Learn how to tell the difference between a yellow warbler vs  goldfinch.

Wrblrblk Throatd Blu Male Vd Masl6694kSteve and Dave Maslowski

6. Black-Throated Blue Warbler

Warblers often sport yellow feathers, but the plumage of black-throated blue warblers would make a stunning prom ensemble. The formal black and white is accented with rich blues in males, white females show a blush of faint indigo. White patches in the wings remind many birders of pocket squares. Black-throated blue warblers thrive in the dense forest understory from the southern Appalachians to the Canadian Maritime Provinces and Quebec.

Don’t miss 20 photos of blue colored birds.

chestnut sided warblerCourtesy Evelyn Johnson

7. Chestnut-Sided Warbler

No other warbler bird sports this unique color combination. An olive-yellow cap and rufous sides make the chestnut-sided warbler a showstopper. It passes through the eastern U.S. during migration, so be on the lookout for this beauty on forest edges.

Yellow-throated warbler singing in springDave Welling

8. Yellow-Throated Warbler

The vibrant yellow throat is an important field mark. These warblers are early migrants and spend their summers in the southeastern U.S. They forage high in the canopy of swamp and pine forests.

Learn how to identify palm warblers.

Prairie warbler sitting on flowering branchSteve and Dave Maslowski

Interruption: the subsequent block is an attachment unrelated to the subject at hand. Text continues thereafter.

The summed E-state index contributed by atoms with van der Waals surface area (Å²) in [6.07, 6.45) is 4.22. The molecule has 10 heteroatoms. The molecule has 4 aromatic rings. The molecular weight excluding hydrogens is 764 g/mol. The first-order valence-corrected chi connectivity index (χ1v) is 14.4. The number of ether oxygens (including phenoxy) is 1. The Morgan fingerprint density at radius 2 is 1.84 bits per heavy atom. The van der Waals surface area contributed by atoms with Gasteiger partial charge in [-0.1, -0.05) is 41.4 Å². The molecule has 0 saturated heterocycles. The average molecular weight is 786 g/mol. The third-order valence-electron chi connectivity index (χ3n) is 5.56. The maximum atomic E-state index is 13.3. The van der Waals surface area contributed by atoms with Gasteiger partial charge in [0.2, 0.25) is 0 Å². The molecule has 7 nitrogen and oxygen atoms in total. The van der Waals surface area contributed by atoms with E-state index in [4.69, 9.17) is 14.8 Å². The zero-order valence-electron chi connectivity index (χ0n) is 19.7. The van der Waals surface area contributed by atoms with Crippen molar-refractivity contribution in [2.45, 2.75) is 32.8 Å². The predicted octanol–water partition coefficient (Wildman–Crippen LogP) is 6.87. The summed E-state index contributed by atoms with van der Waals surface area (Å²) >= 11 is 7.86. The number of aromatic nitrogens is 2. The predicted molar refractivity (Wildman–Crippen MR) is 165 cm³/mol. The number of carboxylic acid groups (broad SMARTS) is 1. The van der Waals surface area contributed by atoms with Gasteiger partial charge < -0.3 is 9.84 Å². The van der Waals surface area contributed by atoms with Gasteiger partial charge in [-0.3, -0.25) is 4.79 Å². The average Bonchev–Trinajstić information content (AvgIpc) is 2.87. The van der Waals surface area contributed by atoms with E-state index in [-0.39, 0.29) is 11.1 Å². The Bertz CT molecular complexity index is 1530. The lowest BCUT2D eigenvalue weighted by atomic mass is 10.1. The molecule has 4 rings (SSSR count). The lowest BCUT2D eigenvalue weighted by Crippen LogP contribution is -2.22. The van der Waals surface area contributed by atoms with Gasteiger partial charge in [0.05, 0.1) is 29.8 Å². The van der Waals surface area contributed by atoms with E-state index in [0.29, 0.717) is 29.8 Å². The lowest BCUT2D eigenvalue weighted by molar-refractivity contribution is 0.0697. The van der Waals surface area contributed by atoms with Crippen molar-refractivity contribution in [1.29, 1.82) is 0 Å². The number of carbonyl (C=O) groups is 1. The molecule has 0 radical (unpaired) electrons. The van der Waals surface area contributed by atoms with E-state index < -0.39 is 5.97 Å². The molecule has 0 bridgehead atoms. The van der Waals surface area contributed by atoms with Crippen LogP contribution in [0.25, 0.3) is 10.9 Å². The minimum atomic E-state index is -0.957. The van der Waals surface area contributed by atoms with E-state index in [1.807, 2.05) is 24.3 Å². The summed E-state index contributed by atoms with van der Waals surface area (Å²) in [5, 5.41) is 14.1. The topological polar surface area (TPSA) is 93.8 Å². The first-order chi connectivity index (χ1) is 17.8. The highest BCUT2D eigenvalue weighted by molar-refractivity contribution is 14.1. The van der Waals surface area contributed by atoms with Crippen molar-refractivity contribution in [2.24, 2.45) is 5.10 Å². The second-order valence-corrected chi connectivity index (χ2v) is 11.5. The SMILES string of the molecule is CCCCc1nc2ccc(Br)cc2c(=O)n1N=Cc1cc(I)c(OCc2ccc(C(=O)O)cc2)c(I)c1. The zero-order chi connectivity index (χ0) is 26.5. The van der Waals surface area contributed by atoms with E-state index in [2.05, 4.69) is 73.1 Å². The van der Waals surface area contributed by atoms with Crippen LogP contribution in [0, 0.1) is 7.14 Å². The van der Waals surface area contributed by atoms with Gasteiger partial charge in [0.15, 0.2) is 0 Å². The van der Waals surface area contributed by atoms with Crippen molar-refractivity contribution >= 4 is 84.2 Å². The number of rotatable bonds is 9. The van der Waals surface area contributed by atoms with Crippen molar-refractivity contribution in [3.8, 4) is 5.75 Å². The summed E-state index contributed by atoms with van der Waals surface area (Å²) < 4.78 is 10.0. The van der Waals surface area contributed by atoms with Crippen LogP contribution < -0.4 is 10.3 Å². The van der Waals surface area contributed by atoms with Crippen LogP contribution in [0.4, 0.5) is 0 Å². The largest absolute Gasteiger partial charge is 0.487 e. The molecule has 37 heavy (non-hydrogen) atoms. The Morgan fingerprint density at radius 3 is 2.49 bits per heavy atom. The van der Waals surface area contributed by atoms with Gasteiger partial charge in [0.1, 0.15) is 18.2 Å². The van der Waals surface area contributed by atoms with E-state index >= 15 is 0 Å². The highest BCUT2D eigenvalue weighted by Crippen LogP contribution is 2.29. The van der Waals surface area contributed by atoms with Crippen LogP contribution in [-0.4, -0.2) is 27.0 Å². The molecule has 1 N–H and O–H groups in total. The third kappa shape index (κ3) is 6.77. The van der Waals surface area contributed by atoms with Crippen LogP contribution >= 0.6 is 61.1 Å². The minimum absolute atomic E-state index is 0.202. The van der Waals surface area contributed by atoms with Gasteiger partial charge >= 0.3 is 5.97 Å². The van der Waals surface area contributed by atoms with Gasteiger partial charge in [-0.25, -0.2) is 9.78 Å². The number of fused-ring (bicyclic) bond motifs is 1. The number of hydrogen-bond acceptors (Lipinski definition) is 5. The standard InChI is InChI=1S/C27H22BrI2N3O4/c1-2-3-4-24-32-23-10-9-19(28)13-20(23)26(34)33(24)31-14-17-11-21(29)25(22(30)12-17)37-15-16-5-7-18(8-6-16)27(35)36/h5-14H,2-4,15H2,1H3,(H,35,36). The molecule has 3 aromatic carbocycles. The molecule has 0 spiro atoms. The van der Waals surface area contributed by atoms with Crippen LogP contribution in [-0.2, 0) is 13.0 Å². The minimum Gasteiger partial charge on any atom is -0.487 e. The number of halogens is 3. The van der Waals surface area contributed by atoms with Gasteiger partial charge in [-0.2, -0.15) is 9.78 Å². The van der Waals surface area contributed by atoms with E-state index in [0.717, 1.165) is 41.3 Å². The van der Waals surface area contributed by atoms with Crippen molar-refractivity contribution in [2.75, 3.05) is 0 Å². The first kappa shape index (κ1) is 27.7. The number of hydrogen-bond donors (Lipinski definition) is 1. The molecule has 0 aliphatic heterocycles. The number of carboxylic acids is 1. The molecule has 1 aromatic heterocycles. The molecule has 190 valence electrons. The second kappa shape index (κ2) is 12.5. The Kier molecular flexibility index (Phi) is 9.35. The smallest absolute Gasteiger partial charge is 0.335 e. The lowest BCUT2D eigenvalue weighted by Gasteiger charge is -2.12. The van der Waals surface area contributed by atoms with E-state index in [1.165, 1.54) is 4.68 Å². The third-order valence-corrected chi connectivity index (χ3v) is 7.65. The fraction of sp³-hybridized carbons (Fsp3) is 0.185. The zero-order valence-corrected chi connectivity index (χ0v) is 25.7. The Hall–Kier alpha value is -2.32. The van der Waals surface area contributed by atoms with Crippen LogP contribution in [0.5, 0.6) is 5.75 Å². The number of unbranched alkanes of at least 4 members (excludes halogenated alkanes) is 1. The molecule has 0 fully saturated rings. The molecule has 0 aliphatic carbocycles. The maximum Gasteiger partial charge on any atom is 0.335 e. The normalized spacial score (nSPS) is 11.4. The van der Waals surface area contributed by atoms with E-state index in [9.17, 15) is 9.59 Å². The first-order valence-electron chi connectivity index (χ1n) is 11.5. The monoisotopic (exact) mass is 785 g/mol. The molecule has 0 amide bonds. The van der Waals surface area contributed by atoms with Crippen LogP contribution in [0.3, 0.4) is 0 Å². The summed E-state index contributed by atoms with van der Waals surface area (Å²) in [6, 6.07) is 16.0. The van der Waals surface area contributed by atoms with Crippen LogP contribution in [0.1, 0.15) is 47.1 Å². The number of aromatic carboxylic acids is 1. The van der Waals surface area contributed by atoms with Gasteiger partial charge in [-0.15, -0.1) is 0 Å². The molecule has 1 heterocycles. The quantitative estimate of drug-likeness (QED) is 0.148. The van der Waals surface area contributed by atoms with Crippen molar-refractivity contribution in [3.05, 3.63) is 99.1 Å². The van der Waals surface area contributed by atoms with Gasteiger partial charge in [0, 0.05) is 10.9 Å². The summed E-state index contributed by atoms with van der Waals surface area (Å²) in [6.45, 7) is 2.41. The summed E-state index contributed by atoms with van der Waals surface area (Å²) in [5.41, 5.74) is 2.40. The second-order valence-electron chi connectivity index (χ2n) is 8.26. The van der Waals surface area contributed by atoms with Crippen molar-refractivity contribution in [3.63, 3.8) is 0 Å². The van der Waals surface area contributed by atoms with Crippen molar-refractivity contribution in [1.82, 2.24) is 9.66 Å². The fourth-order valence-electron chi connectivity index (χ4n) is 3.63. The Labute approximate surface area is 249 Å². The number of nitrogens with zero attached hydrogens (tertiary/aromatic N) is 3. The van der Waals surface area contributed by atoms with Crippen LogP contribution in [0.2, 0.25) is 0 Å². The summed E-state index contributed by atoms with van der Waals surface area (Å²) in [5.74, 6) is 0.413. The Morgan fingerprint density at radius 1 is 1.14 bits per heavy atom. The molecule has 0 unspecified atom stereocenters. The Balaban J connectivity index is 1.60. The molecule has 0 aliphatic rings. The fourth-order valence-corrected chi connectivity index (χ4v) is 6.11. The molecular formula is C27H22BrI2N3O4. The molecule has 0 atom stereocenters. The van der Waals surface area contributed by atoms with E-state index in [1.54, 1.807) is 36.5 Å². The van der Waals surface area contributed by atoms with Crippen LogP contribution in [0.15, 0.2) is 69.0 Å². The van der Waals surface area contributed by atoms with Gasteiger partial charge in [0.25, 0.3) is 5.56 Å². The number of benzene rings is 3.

9. Prairie Warbler

Don’t let the name fool you! These streaky-faced birds prefer dense thickets throughout the eastern U.S. Males have signature chestnut-colored marks on their backs. Females have similar, though subtler, markings.

Black-throated green warbler singing in springJohn Gill

10. Black-Throated Green Warbler

Listen for the male’s recognizable song, zoo, zee, zoo zoo zee, and then look up—way up! These types of warblers stay high in coniferous or mixed forests throughout summer in the northeast. They are “green” because both males and females have olive backs. 

Check out the top warbler hotspots to visit in spring.

Wrblryelowrmpd Suet Cd Masl5487Steve and Dave Maslowski

11. Yellow-Rumped Warbler

Most warbler bird species rely heavily on bugs. But yellow-rumped warblers are sometimes enticed to suet feeders. Some of the last to head south in fall, these warblers shift to eating berries in the southern states. They return north very early in spring migration as well. Try adding water features like bird baths to the landscape to help lure these birds to your yard.

Black And White Warbler, Mniotilta VariaRolfNussbaumer.com

12. Black-and-White Warbler

The contrast of black-and-white warblers gives them a look of sophistication. Their methodical feeding style adds a touch of class. Black-and-white warblers mimic nuthatches by creeping along tree trunks and branches in search of invertebrate snacks. They’re widespread east of the Rockies, and a few show up in the West each year.

Blackpoll Warbler (dendroica Striata)Glenn Bartley

13. Blackpoll Warbler

Most types of warblers are long-distance migrants, but blackpolls take this to the extreme. Some of these songbirds summer in Alaska and winter in Brazil. Each weighs as much as a pen, yet in fall they complete epic journeys, flying nonstop from the eastern seaboard to northern South America. Blackpolls gorge on insects to build fat reserves to fuel their three-day trip.

Learn how to identify a Tennessee warbler and a Nashville warbler.

Ovenbird W Young D 10169kSteve and Dave Maslowski

14. Ovenbird